turned out favorable / favorably

Albert Schlef

Senior Member
These sentences are from the internet (you can google them for context, if needed):

"we did the survey, it turned out favorable"
"At least, she would if this first interview turned out favorable"
"In England the crops are not claimed to have turned out favorably"
"But while almost everything had turned out favorably for the Christians, ..."

Could you please explain how I can know whether to use favorable or favorably?
  • owlman5

    Senior Member
    "Turned out favorable" can only be a short way to say that something turned out to be favorable.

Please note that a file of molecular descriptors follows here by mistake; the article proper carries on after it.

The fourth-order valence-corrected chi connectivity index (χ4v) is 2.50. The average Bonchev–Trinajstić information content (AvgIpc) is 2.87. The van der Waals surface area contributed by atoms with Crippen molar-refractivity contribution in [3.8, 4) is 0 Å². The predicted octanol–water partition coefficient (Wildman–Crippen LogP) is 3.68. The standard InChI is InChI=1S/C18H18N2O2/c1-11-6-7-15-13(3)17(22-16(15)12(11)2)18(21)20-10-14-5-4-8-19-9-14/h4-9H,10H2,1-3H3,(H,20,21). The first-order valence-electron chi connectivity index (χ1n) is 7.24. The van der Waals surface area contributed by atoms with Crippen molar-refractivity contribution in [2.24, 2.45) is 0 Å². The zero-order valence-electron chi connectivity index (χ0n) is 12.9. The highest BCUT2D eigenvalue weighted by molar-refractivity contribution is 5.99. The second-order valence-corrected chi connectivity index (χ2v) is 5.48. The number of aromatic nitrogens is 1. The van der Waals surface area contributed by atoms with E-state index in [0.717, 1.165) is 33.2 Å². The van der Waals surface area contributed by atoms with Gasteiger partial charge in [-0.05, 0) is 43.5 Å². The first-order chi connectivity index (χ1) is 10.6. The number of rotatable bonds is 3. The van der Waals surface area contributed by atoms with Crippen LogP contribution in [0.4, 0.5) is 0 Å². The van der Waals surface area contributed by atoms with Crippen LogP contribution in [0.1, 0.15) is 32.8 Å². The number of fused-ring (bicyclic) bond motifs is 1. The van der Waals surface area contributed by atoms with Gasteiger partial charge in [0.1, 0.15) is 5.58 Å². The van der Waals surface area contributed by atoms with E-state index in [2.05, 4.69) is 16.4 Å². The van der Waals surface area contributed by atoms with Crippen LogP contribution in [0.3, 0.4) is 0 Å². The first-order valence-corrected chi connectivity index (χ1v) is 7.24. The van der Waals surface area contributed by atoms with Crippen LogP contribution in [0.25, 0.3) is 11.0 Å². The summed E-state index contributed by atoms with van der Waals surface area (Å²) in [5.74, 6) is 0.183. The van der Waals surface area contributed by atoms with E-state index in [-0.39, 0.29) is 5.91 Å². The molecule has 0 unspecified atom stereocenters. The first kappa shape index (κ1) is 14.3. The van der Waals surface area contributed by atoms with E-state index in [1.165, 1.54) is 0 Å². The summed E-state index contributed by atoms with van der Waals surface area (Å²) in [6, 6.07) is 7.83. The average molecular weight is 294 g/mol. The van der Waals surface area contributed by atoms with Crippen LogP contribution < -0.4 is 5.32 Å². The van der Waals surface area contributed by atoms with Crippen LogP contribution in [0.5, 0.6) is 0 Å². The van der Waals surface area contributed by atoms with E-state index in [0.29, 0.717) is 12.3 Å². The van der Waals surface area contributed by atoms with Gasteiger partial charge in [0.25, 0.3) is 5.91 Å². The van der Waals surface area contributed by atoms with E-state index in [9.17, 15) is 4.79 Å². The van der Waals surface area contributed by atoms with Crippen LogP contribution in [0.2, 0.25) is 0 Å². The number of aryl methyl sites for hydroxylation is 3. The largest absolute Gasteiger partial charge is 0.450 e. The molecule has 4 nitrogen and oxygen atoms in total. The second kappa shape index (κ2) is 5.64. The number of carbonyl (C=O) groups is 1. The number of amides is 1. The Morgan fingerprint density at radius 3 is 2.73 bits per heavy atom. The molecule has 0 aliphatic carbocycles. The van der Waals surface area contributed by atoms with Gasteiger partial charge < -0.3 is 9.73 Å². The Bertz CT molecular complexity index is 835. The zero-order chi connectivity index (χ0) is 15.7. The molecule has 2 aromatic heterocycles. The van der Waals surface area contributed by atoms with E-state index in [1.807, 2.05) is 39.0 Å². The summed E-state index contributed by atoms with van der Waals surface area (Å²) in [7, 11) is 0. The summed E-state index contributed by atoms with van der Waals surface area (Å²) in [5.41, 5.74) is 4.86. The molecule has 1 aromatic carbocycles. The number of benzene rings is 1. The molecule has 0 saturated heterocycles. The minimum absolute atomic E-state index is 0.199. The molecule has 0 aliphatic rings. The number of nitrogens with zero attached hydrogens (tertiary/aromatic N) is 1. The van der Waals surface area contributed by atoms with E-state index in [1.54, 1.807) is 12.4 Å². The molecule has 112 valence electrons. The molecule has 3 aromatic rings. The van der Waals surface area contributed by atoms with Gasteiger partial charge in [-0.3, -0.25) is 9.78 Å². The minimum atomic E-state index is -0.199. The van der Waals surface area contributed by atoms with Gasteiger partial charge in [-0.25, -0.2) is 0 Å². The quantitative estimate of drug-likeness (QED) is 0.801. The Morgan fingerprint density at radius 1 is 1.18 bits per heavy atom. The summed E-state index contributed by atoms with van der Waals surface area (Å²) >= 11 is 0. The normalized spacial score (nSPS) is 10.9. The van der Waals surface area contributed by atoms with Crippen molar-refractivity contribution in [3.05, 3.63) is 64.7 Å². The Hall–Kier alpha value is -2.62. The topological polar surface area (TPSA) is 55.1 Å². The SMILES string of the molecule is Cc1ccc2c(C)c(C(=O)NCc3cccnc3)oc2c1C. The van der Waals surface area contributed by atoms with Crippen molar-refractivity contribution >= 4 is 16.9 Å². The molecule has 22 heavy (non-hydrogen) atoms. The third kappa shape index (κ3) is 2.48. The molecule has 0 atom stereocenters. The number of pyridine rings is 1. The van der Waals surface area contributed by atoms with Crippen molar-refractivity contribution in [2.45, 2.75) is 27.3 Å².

In general, I think it is clearer to use "something turned out favorably" if you don't use "to be" before "favorable."

    The Newt

    Senior Member
    English - US
    In the US we have a tendency to replace -ly adverbs with adjectives in some cases; my understanding from previous discussions is that this is far less common in the UK. "Favorable" seems more defensible in your first example than in the others But the question might be whether the survey was conducted successfully, or whether the result came out "in favor of" something.
    < Previous | Next >